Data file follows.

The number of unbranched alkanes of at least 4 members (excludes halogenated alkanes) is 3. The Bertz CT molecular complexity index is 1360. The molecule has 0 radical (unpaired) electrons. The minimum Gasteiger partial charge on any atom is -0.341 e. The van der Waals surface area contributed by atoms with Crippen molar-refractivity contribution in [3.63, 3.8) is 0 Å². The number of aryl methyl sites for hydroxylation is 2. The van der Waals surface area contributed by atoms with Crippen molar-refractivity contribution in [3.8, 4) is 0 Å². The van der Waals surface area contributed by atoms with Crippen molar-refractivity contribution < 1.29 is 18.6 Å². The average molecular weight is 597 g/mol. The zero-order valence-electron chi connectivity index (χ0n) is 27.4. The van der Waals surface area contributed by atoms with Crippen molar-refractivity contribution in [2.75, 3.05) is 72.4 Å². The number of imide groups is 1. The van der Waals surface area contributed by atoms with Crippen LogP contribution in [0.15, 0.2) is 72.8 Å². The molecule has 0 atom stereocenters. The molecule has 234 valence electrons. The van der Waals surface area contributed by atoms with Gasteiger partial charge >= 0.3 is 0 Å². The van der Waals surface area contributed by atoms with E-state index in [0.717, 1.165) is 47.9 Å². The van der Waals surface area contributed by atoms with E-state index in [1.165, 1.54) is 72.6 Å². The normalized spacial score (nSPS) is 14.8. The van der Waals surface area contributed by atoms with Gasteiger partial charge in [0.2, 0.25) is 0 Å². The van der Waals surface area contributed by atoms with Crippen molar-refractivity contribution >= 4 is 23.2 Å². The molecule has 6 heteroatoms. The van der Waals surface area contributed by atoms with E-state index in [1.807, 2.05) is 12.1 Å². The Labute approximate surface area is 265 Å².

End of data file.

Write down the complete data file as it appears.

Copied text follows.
The number of unbranched alkanes of at least 4 members (excludes halogenated alkanes) is 3. The Bertz CT molecular complexity index is 1360. The molecule has 0 radical (unpaired) electrons. The minimum Gasteiger partial charge on any atom is -0.341 e. The van der Waals surface area contributed by atoms with Crippen molar-refractivity contribution in [3.63, 3.8) is 0 Å². The number of aryl methyl sites for hydroxylation is 2. The van der Waals surface area contributed by atoms with Crippen molar-refractivity contribution in [3.8, 4) is 0 Å². The van der Waals surface area contributed by atoms with Crippen molar-refractivity contribution < 1.29 is 18.6 Å². The average molecular weight is 597 g/mol. The zero-order valence-electron chi connectivity index (χ0n) is 27.4. The van der Waals surface area contributed by atoms with Crippen molar-refractivity contribution in [2.75, 3.05) is 72.4 Å². The number of imide groups is 1. The van der Waals surface area contributed by atoms with Crippen LogP contribution in [0.15, 0.2) is 72.8 Å². The molecule has 0 atom stereocenters. The molecule has 234 valence electrons. The van der Waals surface area contributed by atoms with Gasteiger partial charge >= 0.3 is 0 Å². The van der Waals surface area contributed by atoms with E-state index in [0.717, 1.165) is 47.9 Å². The van der Waals surface area contributed by atoms with E-state index in [1.165, 1.54) is 72.6 Å². The normalized spacial score (nSPS) is 14.8. The van der Waals surface area contributed by atoms with Gasteiger partial charge in [0.2, 0.25) is 0 Å². The van der Waals surface area contributed by atoms with Crippen molar-refractivity contribution >= 4 is 23.2 Å². The molecule has 6 heteroatoms. The van der Waals surface area contributed by atoms with E-state index in [1.807, 2.05) is 12.1 Å². The Labute approximate surface area is 265 Å².